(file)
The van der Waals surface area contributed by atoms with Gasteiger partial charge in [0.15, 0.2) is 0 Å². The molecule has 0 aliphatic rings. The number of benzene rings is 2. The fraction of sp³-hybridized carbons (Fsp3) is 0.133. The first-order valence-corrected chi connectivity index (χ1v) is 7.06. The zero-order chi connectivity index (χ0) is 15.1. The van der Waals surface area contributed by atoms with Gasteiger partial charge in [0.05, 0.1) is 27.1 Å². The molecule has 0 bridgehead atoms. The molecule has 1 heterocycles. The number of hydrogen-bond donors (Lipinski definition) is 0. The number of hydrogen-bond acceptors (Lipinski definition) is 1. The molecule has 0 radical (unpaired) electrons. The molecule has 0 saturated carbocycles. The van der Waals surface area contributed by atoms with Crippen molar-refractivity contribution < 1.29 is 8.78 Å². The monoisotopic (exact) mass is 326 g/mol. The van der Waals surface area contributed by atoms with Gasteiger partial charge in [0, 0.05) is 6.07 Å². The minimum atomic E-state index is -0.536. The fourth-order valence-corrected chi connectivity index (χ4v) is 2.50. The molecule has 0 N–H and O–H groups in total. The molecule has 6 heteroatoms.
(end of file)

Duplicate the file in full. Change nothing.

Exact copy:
The van der Waals surface area contributed by atoms with Gasteiger partial charge in [0.15, 0.2) is 0 Å². The molecule has 0 aliphatic rings. The number of benzene rings is 2. The fraction of sp³-hybridized carbons (Fsp3) is 0.133. The first-order valence-corrected chi connectivity index (χ1v) is 7.06. The zero-order chi connectivity index (χ0) is 15.1. The van der Waals surface area contributed by atoms with Gasteiger partial charge in [0.05, 0.1) is 27.1 Å². The molecule has 0 bridgehead atoms. The molecule has 1 heterocycles. The number of hydrogen-bond donors (Lipinski definition) is 0. The number of hydrogen-bond acceptors (Lipinski definition) is 1. The molecule has 0 radical (unpaired) electrons. The molecule has 0 saturated carbocycles. The van der Waals surface area contributed by atoms with Crippen molar-refractivity contribution < 1.29 is 8.78 Å². The monoisotopic (exact) mass is 326 g/mol. The van der Waals surface area contributed by atoms with Gasteiger partial charge in [0, 0.05) is 6.07 Å². The minimum atomic E-state index is -0.536. The fourth-order valence-corrected chi connectivity index (χ4v) is 2.50. The molecule has 0 N–H and O–H groups in total. The molecule has 6 heteroatoms.